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Expert Opin Ther Targets. 2011 Nov;15(11):1283-95. doi: 10.1517/14728222.2011.620607. Epub 2011 Sep 19.

Targeting BK (big potassium) channels in epilepsy.

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  • 1Georgetown University Medical Center, Interdisciplinary Program in Neuroscience and Department of Pediatrics, Washington, DC 20057, USA.



Epilepsies are disorders of neuronal excitability characterized by spontaneous and recurrent seizures. Ion channels are critical for regulating neuronal excitability and, therefore, can contribute significantly to epilepsy pathophysiology. In particular, large conductance, Ca2+-activated K+ (BKCa) channels play an important role in seizure etiology. These channels are activated by both membrane depolarization and increased intracellular Ca2+. This unique coupling of Ca2+ signaling to membrane depolarization is important in controlling neuronal hyperexcitability, as outward K+ current through BKCa channels hyperpolarizes neurons.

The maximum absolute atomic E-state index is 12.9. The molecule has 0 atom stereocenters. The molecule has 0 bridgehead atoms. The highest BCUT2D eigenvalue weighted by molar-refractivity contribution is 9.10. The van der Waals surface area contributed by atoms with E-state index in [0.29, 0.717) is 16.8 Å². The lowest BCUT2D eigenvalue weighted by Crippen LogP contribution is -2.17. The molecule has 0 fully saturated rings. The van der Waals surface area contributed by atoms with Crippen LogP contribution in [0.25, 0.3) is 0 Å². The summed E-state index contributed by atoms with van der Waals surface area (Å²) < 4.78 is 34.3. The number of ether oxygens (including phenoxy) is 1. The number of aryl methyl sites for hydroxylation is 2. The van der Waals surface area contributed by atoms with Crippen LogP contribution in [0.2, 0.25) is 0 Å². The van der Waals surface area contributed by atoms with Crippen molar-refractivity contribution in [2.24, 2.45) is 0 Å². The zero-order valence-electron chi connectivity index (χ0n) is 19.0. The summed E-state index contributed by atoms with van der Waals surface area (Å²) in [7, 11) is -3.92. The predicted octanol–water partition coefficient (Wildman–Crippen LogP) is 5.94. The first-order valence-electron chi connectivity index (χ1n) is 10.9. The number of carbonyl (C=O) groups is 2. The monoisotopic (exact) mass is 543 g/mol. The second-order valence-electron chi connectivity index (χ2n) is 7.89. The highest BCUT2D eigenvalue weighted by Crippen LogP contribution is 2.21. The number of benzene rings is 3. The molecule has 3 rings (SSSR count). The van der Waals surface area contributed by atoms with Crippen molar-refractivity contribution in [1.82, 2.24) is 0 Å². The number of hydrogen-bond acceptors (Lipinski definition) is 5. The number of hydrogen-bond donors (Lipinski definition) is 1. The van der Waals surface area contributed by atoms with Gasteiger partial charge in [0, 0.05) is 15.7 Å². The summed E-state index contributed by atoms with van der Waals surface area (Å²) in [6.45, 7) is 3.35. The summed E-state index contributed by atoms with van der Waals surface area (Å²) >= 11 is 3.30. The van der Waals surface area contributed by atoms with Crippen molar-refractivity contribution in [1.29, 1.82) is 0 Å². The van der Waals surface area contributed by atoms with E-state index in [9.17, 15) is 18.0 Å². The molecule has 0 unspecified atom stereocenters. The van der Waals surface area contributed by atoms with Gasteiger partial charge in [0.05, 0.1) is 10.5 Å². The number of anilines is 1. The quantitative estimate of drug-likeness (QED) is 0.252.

BKCa channel structure-function and the role of these channels in epilepsy pathophysiology.


Loss-of-function BKCa channel mutations contribute to neuronal hyperexcitability that can lead to temporal lobe epilepsy, tonic-clonic seizures and alcohol withdrawal seizures. Similarly, BKCa channel blockade can trigger seizures and status epilepticus. Paradoxically, some mutations in BKCa channel subunit can give rise to channel gain-of-function that leads to development of idiopathic epilepsy (primarily absence epilepsy). Seizures themselves also enhance BKCa channel currents associated with neuronal hyperexcitability, and blocking BKCa channels suppresses generalized tonic-clonic seizures. Thus, both loss-of-function and gain-of-function BKCa channels might serve as molecular targets for drugs to suppress certain seizure phenotypes including temporal lobe seizures and absence seizures, respectively.

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